Now we’re ready to roll. This code will now populate the chooser table with a list of images that come from our system (by way of the Ajax call) and the optionTemplate template. When you click on the image, it’s inserted into the editor window using the DOM defined in the getImageTemplate (which is customized depending on whether or not the image has a caption).

Though the overrides may appear a bit complex, you’ll notice that they look a lot like the original bootstrap-wysihtml5 source where he handles inserting an image – the primary mod is populating the dialog with something more than a simple input box.

Another thing to notice, in the initial options, we add the customStyles and customTags entries. These are to prevent the HTML cleanser from ripping out styles and tags that we are using in our new image DOM. Without those definitions, your new elements will get cleansed – possibly to the point of deletion.

With these simple-ish modifications, we were able to get our application images into the content blocks with a very nice UI.

See it in action (and get the source code) here.
Much thanks to James Hollingworth for merging in my pull requests so I can share this enhancement with others.

UPDATE (4/11/2013): it looks like someone’s done one better (at first glance). You may want to check out He’s got a nice image upload image picker right out of the gate.


25 thoughts on “Custom Image Upload Modal with Bootstrap-Wysihtml5

  1. I found this very interesting, is this part of a CMS? I have been looking for a simple semantic CMS with a more modern WYSIWYG editor.

    1. We’re using this in a custom built CMS, not something off the shelf. But I’m sure you could put something like this into an off the shelf CMS system. We looked into a couple different packages (Radiant , Comfortable Mexican Sofa, and Harmony ). Though these all solve the “content management system” bill, they didn’t quite fit into our system and timeline. Perhaps they’d be right for you.

  2. For some reason, I couldn’t get any of this ‘customTemplates’ stuff to work, but your post helped me to inject a button in the toolbar and then inject some HTML into the editor when I’d chosen the image, so thanks. I’ll refactor my code at a later date when new versions come out and I can see it working the ‘right’ way. I did something like:

    //1)Call code to inject buttons on editor load:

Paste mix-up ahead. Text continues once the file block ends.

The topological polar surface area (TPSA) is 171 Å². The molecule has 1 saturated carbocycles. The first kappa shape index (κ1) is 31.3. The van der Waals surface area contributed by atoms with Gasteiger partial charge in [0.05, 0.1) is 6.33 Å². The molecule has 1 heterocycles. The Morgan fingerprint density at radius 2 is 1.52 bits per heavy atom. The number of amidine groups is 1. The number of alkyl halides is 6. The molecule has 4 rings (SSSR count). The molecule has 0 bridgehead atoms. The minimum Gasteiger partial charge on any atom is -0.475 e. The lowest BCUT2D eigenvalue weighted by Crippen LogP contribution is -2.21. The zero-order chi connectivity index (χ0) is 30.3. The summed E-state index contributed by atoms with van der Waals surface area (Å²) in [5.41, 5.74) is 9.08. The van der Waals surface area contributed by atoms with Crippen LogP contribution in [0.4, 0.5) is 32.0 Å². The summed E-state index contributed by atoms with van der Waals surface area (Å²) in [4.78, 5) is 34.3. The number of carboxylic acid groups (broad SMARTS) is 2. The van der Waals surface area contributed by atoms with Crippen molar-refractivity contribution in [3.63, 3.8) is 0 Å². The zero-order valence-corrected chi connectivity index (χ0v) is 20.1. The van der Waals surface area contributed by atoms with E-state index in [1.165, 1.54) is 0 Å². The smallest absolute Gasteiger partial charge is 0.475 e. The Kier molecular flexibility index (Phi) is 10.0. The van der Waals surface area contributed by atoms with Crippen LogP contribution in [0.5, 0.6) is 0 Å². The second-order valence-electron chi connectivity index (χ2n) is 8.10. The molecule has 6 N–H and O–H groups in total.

load: function(){
    var container = that;
    var editor = $(‘#f’+def.uuid ).data(‘wysihtml5’).editor;
    injectCustomButtons(container, editor);

    //2) In the injectCustomButtons function:

    And then once the image was chosen…

    editor.composer.commands.exec(“insertHTML”, html);

    Works for me – now I just need to get around the need for fully qualified URLs…

    1. It looks like your plan of attack is basically the same. If it wasn’t clear from the post, my code is overwriting a method in the wysiwyg object called initInsertImage. If you called that method something else, it won’t get put in the right place on the wysiwyg prototype and may not be called. I’d be happy to help out if, for no other reason, than to make this post clearer. Setup a gist or a jsfiddle, if you want, and we could try to hammer it out.


    1. I should probably sync with his. I submitted a pull request and I think my codebase may have gotten out of date because of that. Thanks for noticing.

      1. it looks like that the jhollingworth repo has remained with the same version number (0.0.2) even though there have been updates. Additionally, in the jhollingworth has been updated but the dist/ files have not been rebuilt in his repo. I just pulled his latest, built the new dist files and updated my repo. My repo and the sample app ( we should be up to date now.

    1. I’ll take a look. I like the idea of upload but before I’d roll that in, I want to understand better how the jQuery.upload system works – where do the assets go etc. More as it happens. Cheers.

      1. @rcode5 you can write your own handler to save the uploads (or not). Just like your at /attachable_images. I use (/)upload.php for this. Maybe this should be renamed to /upload.
        The end point return json status and file information.
        A multipart/form-data request is send to the handler like: Content-Disposition: form-data; name=”file1″; filename=”images.png” as input.

      2. Got it. Nice integration. I took what you’d done and merged it in. Added a fake upload endpoint that acts as if upload succeeded (though i’m throwing out the uploaded data). I also added a bit of code so the ‘success’ message is cleared when the modal is closed so you could upload another image later (if you wanted). I also added some thanks to you as a contributor and better instructions on how one might integrate this into their own app.